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Dusty Springfield: 'Son Of A Preacher Man's Singer's Blue-Eyed Sadness

Music | November 6, 2017

Dusty Springfield in an undated photo. (Michael Ochs Archives/Getty Images)

Singer Dusty Springfield, whose "Son Of A Preacher Man" was a highlight of the Quentin Tarantino film Pulp Fiction, had a string of hits in the 1960s and '70s, and is among the greatest blue-eyed soul singers of all time. Her other hits include "I Only Want To Be With You," "I Just Don't Know What To Do With Myself," and "You Don't Have To Say You Love Me," and her 1969 album Dusty In Memphis is considered a masterpiece. But Springfield lived a troubled, unhappy life, and as a closeted gay celebrity in the 1960s and '70s, never felt the freedom to be herself.

Following Dusty In Memphis and "Son Of A Preacher Man," Dusty Springfield spent years -- the '70s and '80s -- in a dark place. "What Have I Done To Deserve This?," her chart-topping 1987 collaboration with the Pet Shop Boys, was a momentary bright spot. Although she lived to see "Son Of A Preacher Man" discovered by a new generation thanks to Tarantino, she died of cancer in 1999.

Mary O'Brien's Unhappy Childhood

Born Mary Isobel Catherine Bernadette O'Brien in the UK, the future Dusty Springfield grew up in a dysfunctional family. Her home life as a child, as described in a 2014 biography, was less than ideal. Her mother was an alcoholic who spent her days sitting in movie theaters; her father was a bit eccentric, to say the least. There was no such thing as family nurturing in Springfield’s childhood home. Her father demeaned her by calling her “stupid and ugly,” which only fueled her insecurities. This daily torment left her feeling sorely inadequate and soon led to self-mutilation.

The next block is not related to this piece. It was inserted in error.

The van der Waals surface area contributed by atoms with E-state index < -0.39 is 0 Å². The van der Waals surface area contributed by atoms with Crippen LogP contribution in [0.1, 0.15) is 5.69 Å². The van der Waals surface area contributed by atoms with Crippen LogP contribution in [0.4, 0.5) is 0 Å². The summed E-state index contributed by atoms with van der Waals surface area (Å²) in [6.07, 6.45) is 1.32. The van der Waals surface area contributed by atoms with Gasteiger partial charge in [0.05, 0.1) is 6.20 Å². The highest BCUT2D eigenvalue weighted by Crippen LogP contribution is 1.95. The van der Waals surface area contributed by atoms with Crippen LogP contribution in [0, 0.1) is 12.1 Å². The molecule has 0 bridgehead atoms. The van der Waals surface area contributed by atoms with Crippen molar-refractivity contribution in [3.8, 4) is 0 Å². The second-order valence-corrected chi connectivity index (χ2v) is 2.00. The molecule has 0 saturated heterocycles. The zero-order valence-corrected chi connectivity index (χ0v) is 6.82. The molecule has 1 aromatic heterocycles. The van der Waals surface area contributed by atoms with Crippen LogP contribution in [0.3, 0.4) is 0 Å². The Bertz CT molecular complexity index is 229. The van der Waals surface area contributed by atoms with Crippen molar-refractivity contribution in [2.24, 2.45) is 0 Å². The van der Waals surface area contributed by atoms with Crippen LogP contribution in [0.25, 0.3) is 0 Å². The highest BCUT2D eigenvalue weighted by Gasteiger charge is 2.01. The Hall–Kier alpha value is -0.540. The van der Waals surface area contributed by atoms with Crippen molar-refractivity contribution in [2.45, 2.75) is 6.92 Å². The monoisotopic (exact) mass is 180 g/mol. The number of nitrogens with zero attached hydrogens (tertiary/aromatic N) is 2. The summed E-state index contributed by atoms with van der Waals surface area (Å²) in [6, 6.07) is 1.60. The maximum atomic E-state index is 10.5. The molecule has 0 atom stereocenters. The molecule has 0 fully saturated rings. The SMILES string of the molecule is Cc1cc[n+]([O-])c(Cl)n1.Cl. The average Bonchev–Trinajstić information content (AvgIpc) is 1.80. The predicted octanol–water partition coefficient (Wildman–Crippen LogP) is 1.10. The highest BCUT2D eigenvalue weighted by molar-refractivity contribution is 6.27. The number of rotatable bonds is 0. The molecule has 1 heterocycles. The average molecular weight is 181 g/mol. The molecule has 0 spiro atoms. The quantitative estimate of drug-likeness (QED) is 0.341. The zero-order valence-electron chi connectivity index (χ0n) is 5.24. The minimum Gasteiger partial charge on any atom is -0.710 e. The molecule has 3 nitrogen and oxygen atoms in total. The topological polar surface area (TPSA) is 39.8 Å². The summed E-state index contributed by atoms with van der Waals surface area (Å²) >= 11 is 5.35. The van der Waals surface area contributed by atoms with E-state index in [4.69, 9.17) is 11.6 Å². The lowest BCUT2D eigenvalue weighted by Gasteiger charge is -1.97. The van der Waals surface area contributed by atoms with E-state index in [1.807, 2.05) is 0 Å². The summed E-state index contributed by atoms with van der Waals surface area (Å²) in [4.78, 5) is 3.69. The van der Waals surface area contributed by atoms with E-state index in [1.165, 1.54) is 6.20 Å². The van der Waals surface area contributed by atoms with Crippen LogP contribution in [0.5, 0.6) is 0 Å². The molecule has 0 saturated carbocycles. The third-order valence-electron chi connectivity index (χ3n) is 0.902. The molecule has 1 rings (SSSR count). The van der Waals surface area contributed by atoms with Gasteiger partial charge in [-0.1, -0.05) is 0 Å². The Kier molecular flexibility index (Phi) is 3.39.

She Always Felt Like An Outsider

Springfield was tormented and loathed herself, on a daily basis because she wasn’t comfortable in her own skin. She had been inwardly struggling with who she was and her sexual orientation. She knew going to her parents was not an option. To further complicate matters, she attended school at a convent under the supervision of strict nuns. She couldn’t seek counseling at school because homosexuality was sinful. There were different schools of thought on the subject, including electroshock therapy as well as praying the “affliction” away. Dusty Springfield truly believed that she had been cursed.  

She Was Too Talented To Fail

Despite her unhappy upbringing, and often-unhappy life, there were moments and periods of positivity -- it would be hard to have achieved such musical success if not. Indeed, the beginning of her professional career was inspirational. The girl named Mary decided to change. "I just suddenly decided, in one afternoon, to be this other person who was going to make it," she recalled. She bleached her hair and began obsessively studying jazz and soul vocalists. Mary answered an ad in a newspaper and was invited to join the Lana Sisters -- a trio who weren't sisters at all -- and took the name Shan Lana for the gig. In 1960, she left the Lana Sisters and joined up with her brother Tom and another guitar player in The Springfields, a folk-music trio for which she adopted the name Dusty Springfield.